Small wind turbines currently lack any formal industry standards or certification. This creates a market scenario in which products are given misleading power ratings at varying speeds (the higher the wind speed the more power) and durability ratings based only on internal assessment by the manufacturer. The real loser in this scenario is the consumer who is forced to get a quick doctorate in small wind prior to purchasing a turbine. This is about to change thanks to the work of the American Wind Energy Association (AWEA) and other industry stakeholders on small wind certification standards. These new standards are expected to finalize by 2010 and will finally let consumers equally compare turbines.
In anticipation of the new standards, the Small Wind Certification Council (SWCC) was independently created to certify small wind turbines to the new standards. The Technical Director of the SWCC is Brent Summerville, formerly the head of the Appalachian State small wind testing facility in North Carolina. Summerville spent five years at Appalachian State testing turbines and running small wind workshops. In his new role he will ensure test facilities have the technology in place to accurately test small turbines to the AWEA standards and he will also review the test data to certify that results are in compliance with the standards.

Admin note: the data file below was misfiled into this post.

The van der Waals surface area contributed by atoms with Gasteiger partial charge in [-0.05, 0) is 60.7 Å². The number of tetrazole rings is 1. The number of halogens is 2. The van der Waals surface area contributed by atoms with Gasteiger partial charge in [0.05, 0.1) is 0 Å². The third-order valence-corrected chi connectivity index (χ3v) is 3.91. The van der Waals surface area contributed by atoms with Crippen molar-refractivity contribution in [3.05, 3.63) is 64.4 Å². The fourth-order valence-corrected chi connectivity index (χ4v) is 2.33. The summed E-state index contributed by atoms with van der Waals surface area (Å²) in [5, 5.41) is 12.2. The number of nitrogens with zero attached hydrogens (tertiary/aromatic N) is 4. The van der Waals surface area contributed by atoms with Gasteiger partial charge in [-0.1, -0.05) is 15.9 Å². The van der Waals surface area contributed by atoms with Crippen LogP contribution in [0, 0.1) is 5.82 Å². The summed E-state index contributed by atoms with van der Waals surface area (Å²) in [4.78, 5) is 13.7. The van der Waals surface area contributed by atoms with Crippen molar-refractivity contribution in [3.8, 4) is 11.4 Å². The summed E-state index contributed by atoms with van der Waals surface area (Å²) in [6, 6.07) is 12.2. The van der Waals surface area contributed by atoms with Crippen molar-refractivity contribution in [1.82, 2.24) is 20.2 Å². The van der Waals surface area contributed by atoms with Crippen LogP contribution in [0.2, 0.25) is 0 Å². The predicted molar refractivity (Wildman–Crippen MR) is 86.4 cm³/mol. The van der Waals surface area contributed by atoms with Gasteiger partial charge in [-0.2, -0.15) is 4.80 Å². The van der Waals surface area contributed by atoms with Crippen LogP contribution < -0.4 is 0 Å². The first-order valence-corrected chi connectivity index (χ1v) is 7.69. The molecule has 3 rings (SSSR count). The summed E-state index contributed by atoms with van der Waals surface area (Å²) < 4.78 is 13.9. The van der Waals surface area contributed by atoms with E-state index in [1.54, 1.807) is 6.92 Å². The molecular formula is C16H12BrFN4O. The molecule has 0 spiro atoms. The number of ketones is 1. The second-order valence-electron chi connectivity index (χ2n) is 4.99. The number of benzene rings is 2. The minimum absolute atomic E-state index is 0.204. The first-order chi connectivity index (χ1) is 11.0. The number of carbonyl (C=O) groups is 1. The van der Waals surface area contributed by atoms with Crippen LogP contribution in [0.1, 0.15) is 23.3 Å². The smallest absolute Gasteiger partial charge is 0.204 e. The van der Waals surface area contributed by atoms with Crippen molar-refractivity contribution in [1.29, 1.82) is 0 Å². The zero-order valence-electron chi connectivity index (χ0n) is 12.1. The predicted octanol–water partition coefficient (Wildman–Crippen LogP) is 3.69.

Summerville took some time to help us understand the new standards and what the SWCC will be doing:
What will be in the AWEA standards?
The new AWEA Small Wind Turbine Performance and Safety Standard refers to, with modifications, existing International Electrotechnical Commission (IEC) standards for small wind turbines. The new standard was written to ensure the quality of the wind turbine can be assessed while imposing only reasonable costs and difficulty on the manufacturer who chooses to voluntarily certify their product and comply with the standard. The primary output will be performance test data on energy, sound, and a pass/fail duration test.
Why are standards important?
The goal of the AWEA standard is to provide meaningful criteria upon which to assess the quality of the engineering that has gone into a small wind turbine and provide consumers with performance data that will help them make informed purchasing decisions. Agencies providing financial assistance for small wind turbines increasingly link financial incentives with performance assurance so a standardized method of assessing performance must exist. Standards provide parameters for testing and evaluation, and enable the certification of safety and performance as well as provide “apples-to-apples” comparisons of different small wind turbines.
How will the SWCC be involved?
There are three essential components to hardware certification: one is a recognized standard that dictates the details of the testing and evaluation and a second is field testing and evaluation per the standard. The third is an independent certification body – in this case the SWCC – that reviews test reports, resolves variances, certifies that the wind turbine meets the requirements of the standard, and creates standardized consumer labeling.